Gene-Wei Li investigates the rules that cells use to maintain the correct ratio of the proteins they need to survive.
A typical bacterial genome contains more than 4,000 genes, which encode all of the proteins that the cells need to survive. How do cells know just how much of each protein they need for their everyday functions?
Gene-Wei Li, an MIT associate professor of biology, is trying to answer that question. A physicist by training, he uses genome-wide measurements and biophysical modeling to quantify cells’ protein production and discover how cells achieve such precise control of those quantities.
Using those techniques, Li has found that cells appear to strictly control the ratios of proteins that they produce, and that these ratios are consistent across cell types and across species.
“Coming from a physics background, it’s surprising to me that these cells have evolved to be really precise in making the right amount of their proteins,” Li says. “That observation was enabled by the fact that we are able to design measurements with a precision that matches what is actually happening in biology.”
From physics to biology
Li’s parents — his father, a marine biologist who teaches at a university in Taiwan, and his mother, a plant biologist who now runs a science camp for high school students — passed their affinity for science on to Li, who was born in San Diego while his parents were graduate students there.
The family returned to Taiwan when Li was 2 years old, and Li soon became interested in math and physics. In Taiwan, students choose their college major while still in high school, so he decided to study physics at National Tsinghua University.
While in college, Li was drawn to optical physics and spectroscopy. He went to Harvard University for graduate school, where after his first year, he started working in a lab that works on single-molecule imaging of biological systems.
“I realized there are a lot of really exciting fields at the boundary between disciplines. It’s something that we didn’t have in Taiwan, where the departments are very strict that physics is physics, and biology is biology,” Li says. “Biology is a lot messier than physics, and I had some hesitancy, but I was happy to see that biology does have rules that you can observe.”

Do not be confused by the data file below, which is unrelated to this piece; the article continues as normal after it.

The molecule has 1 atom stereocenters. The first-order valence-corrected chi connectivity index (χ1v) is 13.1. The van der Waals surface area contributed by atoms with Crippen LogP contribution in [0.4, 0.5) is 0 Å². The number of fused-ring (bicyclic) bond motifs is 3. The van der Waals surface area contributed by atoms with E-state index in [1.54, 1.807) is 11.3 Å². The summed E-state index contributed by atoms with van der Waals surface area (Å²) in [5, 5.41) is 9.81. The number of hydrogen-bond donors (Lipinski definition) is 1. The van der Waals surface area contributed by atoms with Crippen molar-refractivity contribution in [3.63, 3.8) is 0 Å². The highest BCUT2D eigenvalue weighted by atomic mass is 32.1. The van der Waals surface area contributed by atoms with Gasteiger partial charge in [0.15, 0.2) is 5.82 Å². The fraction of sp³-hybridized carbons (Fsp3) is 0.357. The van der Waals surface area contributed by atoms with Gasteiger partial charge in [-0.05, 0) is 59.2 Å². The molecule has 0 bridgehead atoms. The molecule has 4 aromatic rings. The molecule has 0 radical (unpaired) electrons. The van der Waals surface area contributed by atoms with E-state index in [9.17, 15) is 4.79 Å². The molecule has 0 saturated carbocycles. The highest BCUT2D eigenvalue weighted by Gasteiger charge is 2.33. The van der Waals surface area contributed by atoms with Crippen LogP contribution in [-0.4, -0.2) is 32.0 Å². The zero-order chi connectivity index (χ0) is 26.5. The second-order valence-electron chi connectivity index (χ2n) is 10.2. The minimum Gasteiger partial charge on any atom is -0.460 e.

For his PhD research, Li used single-molecule imaging to study proteins called transcription factors — specifically, how quickly they can bind to DNA and initiate the copying of DNA into RNA. Though he had never taken a class in biology, he began to learn more about it and decided to do a postdoc at the University of California at San Francisco, where he worked in the lab of Jonathan Weissman, a professor of cellular and molecular pharmacology.
Weissman, who is now a professor of biology at MIT, also trained as a physicist before turning to biology. In Weissman’s lab, Li developed techniques for studying gene expression in bacterial cells, using high-throughput DNA sequencing. In 2015, Li joined the faculty at MIT, where his lab began to work on tools that could be used to measure gene expression in cells.
When genes are expressed in cells, the DNA is first copied into RNA, which carries the genetic instructions to ribosomes, where proteins are assembled. Li’s lab has developed ways to measure protein synthesis rates in cells, along with the amount of RNA that is transcribed from different genes. Together, these tools can yield precise measurements of how much a particular gene is expressed in a given cell.
“We had the qualitative tools before, but now we can really have quantitative information and learn how much protein is made and how important those protein levels are to the cell,” Li says.
Using these tools, Li and his students have discovered that different species of bacteria can have different strategies for making proteins. In E. coli, transcription of DNA and translation of RNA into proteins had long been known to be a coupled process, meaning that after RNA is produced, ribosomes immediately translate it into protein.
Many researchers assumed that this would be true for all bacteria, but in a 2020 study, Li found that Bacillus subtilis and hundreds of other bacterial species use a different strategy.
“A lot of other species have what we call runaway transcription, where the transcription happens really fast and the proteins don’t get made at the same time. And because of this uncoupling, these species have very different mechanisms of regulating their gene expression,” Li says.
Li’s lab has also found that across species, cells make the same proportions of certain proteins that work together. Many cellular processes, such as breaking down sugar and storing its energy as ATP, are coordinated by enzymes that perform a series of reactions in a specified sequence.
“Evolution, it turns out, gives us the same proportion of those enzymes, whether in E. coli or other bacteria or in eukaryotic cells,” Li says. “There are apparently rules and principles for designing these pathways that we didn't know of before.”
Mutations that cause too much or too little of a protein to be produced can cause a variety of human diseases. Li now plans to investigate how the genome encodes the rules governing the correct quantities of each protein, by measuring how changes to genetic and regulatory sequences affect gene expression at each step of the process — from initiation of transcription to protein assembly.
“The next level that we’re trying to focus on is: How is that information stored in the genome?” he says. “You can easily read off protein sequences from a genome, but it’s still impossible to tell how much protein is going to be made. That’s the next chapter.”